Sunday, September 26, 2004

Zen and postmodernism

The KimcheeGI sends me some links related to that book reviewer, Jin Y. Park.

Link 1

Link 2

Link 3

Charlie writes: seems like she's trying to deconstruct Son and leans towards Won buddhism, but judging by titles, of course, is a dangerous supposition when dealing with anyone who claims the post-modern school.

[What follows is the text, slightly edited, of my emailed reply to Charlie. I thought it worth blogging, so voilà.]

PoMo on my monitor!

Augh! My eyes! My EYES!

The Derridean wing of PoMo makes claims that are to some degree consistent with Buddhist nonessentialistic thinking (e.g., the idea that, in the world of semiotics, there's no "transcendental signified"-- i.e., no foundation of meaning), but I'm wary of drawing too many Zen/PoMo parallels. I guess I'd have to (gag) read Park's work before I can judge her arguments, but if you're right that her project is deconstructive of Son, then one thing I'd look out for is whether she misses the brute fact that Derrida's differential PoMo schema is still, at its heart, dualistic. Zen isn't. Derrida is content to paint a picture of the eternal (inter)play of signifiers; he and many of his fellow PoMoers aren't too keen on moving out of the sandbox to deal directly with questions of process nondualistic ontology.

I think PoMo probably does have something to say, sociologically, about the role of power, gender, etc., in Buddhism as it's lived, but PoMo isn't a rigorously developed philosophical system. Rather, it's a label for a jumble of thematically related thought-streams, which limits its ability to make coherent critiques of... well, anything. PoMo puts a huge focus on things like "particularity" and "alterity," often presuming "irreducible diversity" in an attempt to prove that, when it comes to human phenomena, it's simply impossible to generalize. Two problems immediately arise, though:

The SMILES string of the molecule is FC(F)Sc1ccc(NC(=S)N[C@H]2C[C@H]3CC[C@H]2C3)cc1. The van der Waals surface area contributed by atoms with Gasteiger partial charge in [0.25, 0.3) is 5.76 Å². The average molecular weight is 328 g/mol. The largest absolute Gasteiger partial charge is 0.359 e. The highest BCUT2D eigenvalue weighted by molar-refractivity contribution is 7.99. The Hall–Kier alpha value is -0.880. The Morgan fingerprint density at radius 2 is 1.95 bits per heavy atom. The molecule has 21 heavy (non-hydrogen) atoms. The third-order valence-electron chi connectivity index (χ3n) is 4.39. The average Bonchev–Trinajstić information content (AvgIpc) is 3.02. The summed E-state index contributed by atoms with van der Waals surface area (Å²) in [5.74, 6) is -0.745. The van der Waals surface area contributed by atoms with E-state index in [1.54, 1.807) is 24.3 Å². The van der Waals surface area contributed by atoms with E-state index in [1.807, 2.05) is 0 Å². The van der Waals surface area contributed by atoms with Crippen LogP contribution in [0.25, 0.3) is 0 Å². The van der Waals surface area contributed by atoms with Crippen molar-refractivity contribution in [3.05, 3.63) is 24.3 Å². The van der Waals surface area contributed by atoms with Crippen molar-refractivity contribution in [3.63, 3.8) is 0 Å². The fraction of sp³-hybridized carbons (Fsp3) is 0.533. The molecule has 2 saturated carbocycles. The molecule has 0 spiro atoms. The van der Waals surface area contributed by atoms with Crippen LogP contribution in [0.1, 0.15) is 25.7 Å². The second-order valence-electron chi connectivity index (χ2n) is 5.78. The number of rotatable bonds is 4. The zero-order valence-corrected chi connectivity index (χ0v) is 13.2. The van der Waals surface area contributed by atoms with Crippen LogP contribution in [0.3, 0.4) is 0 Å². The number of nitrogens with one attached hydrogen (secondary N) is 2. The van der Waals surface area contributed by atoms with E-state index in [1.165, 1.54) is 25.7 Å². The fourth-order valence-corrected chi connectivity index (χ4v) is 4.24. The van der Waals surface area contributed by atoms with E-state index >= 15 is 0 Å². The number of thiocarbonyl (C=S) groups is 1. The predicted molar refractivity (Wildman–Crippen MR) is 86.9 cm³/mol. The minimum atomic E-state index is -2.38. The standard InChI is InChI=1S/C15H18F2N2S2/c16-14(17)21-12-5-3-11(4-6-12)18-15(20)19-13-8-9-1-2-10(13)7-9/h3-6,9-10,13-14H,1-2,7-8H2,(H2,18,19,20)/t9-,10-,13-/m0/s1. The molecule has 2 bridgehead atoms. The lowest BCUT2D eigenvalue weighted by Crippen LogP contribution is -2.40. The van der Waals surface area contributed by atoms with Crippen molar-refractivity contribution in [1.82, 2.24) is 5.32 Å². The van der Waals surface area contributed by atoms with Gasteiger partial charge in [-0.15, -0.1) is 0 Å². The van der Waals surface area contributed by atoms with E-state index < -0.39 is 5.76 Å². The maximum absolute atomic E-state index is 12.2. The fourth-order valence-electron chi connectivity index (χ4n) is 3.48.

1. PoMoers themselves end up making general claims, which is blatantly hypocritical.

2. Much PoMo thought is (deliberately) self-deconstructing, which means that after the chunk of PoMo reasoning dissolves in your mouth to a tasteless mush, you're left wondering what you just ate. In academic terms, it's almost impossible to know whether the PoMo writer herself believes the claims she's making-- i.e., is her goal to make the claims "stick," or is everything she's saying merely provisional and loaded with qualifiers?

To some extent, all academe demands qualifications. You can't just make a brute, bumper-sticker-style claim and expect to be taken seriously. Facile generalizations usually indicate a simpleminded approach to theory and research. But PoMo's absolute insistence on irreducible diversity, alterity, pluralism, etc. is unbalanced: if we assume, blindly and from the outset, that it's impossible to make any general claims about human phenomena, then we're basically attacking one of the most important human faculties we have: the ability to construct theories and discern patterns. PoMo, in the French tradition from which it largely springs, worships cosmic absurdity and resists cosmic intelligibility.

PoMo is also, in the main, fighting so-called "totalizing metanarratives," i.e., grand theories that attempt to explain complex phenomena very simply. It's at war against "ahistoricality," i.e., claims that supposedly apply eternally to the human condition, regardless of historical period. There's some truth to the idea that we've leaned heavily on ahistorical claims in our theory-making over the centuries, but as someone like Dr. Vallicella would point out, there are entire classes of ahistorical things-- among them, mathematical truths like 2+2=4, which remain true regardless of time and place.

To put this in terms of the Heart Sutra: PoMo swings toward form (i.e., particularity and diversity); totalizing metanarratives swing toward emptiness (i.e., generality and unity). Neither approach is a balanced one. If anything, each needs the other.

PoMo is Yang taking out a knife and trying to amputate Yin.


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